Warning: Game design theory wankery.
I'm following a discussion about the Big Model over on Knife Fight. It's pretty interesting (well, to me). It's deconstructing The Big Model (TBM) and trying to reassemble it in a way that makes more sense to them.
So here's my deconstruction.
TBM really only has one picture that's commonly used, and it's the diagram in the Provisional Glossary (linked above). Sometimes people use a little text diagram to explain it: [Social Contract [Exploration [Creative Agenda --> [Techniques [Ephemera]]]]]. Imagine it as a series of boxes inside boxes. Inclusion in a box is generally read as "composes," so "Social Contract is composed of Exploration." Ron Edwards says in Narrativism: Story Now, "The brackets are very important: if B relates to A as [A[B]], then B is considered a part, application, version, or expression of A." Ron explains that the arrow from Creative Agenda to Techniques represents a mental shift from theoretical crap to real, actual play: "On paper, I draw this term as an arrow, because this 'step' or 'level' in my model shifts out of the abstract and solidly into this group, playing this game, this way, at this time. The model instantly ceases to be a broad overview and becomes a diagnostic or description of a real play-experience among real people."
In the actual picture Ron drew, Creative Agenda is this "spear" that pierces through multiple "layers" of the model. In the diagram, it starts at Social Contract and slices down through Exploration into Techniques. It's not actually a box inside Exploration this way. To add confusion, in several discussion threads, Ron has talked about Creative Agenda spearing all the way down into Ephemera. So who knows what the actual state of The Big Model is these days. Probably the latter, with CA touching all four main boxes.
Deconstruction: The Big Model
I have a couple problems with the organization of The Big Model.
First, Creative Agenda -- as important as it is -- does not need to be in the center of the model. It's not even called out in my model, in fact. Maybe I'll figure out where it belongs. To me, Creative Agenda is this harmony of a bunch of other things. You see hints of this in TBM's spear through all the layers because it's probably different things in each layer. The model fails to support play without a Creative Agenda, though, and The Forge articles are full of discussion about play that lacks a Creative Agenda. If CA is a thing that a play group shares, and there are three Creative Agendas (Gamism, Narrativism, Simulationism, or GNS), then how can Exploration create Ephemera (that is, how can you have play) if the players don't share a CA? In fact, play can happen without Creative Agenda, even if one thinks that play is less than desirable (and I'm not saying that). A couple years ago, Creative Agenda was a thing that each player had individually, and good play happened when everyone had the same one. If GNS are the only three Creative Agendas possible for a player, then if a player doesn't fit into one of those slots, they can't play in The Big Model.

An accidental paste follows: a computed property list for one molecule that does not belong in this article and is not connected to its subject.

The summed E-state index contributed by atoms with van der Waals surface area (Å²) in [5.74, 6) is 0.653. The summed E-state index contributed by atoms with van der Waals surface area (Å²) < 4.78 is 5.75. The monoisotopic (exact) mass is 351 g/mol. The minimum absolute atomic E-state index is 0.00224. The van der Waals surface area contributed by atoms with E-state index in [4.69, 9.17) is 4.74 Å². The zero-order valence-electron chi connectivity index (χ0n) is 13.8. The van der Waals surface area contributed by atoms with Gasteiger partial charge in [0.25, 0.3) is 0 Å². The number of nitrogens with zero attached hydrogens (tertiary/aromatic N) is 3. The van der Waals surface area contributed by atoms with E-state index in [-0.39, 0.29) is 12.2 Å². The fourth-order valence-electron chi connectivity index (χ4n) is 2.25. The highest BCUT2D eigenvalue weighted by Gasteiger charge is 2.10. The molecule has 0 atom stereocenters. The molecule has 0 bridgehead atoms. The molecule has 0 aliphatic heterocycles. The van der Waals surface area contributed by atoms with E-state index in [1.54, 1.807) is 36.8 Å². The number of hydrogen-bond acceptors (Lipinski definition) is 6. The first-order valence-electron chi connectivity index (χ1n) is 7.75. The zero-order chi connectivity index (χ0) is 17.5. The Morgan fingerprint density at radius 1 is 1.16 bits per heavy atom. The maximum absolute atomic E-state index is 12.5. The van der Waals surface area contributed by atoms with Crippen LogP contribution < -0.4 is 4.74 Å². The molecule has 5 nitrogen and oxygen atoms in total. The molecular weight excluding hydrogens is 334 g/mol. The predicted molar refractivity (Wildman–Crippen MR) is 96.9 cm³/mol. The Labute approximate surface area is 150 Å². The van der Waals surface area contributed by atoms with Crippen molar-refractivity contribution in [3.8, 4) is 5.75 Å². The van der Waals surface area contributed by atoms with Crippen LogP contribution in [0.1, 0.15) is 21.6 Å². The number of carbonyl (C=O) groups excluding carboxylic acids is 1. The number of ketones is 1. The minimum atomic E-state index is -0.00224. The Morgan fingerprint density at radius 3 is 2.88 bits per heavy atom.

Second, TBM doesn't have a concept of play, which seems a huge oversight for the indie culture that puts so much stock in Actual Play. Or, I can be charitable and allow that Ephemera ("the smallest-scale interactions and activities of role-playing:anything that gets factored into or is expressed by play in the spaceof a few seconds") are indeed play, but then what is Exploration ("shared imaginings")? I think TBM means to say that Exploration is the process and Ephemera is the result. It still seems a bit tangled to me.
Third, TBM doesn't model individual imaginations. When I say imagination, I mean each player's understanding of the fiction or "shared imaginary space" (SIS) as TBM calls it. The fact is, the thing called the SIS barely exists and no one can put their finger on it. It's like this: We're playing D&D. I describe my character to the other players. Now you have an idea in your head of what I look like, and it's different than mine, guaranteed. But somehow we manage to play together. Sometimes we have to stop and clarify our understanding. There's this idealized fiction that no one can see, but we all agree exists, and we all try to get our own personal fictions to agree with the idealized fiction, but it never happens.
Fourth, IIEE doesn't get enough attention in The Big Model. Ron calls it out as one of the two most important Techniques (the other is reward system), but TBM doesn't show how it fits in with the other components specifically. The Glossary defines IIEE as, "Intent, Initiation, Execution, and Effect - how actions and events in the imaginary game-world are resolved in terms of (1) real-world announcement and (2) imaginary order of occurrence. . . A necessary feature of System during play, usually represented by several Techniques and many Ephemera." To me, it's the bridge between people just talking and game play (the fiction). It's a technique that every game uses, even if it's poorly codified in the rules text.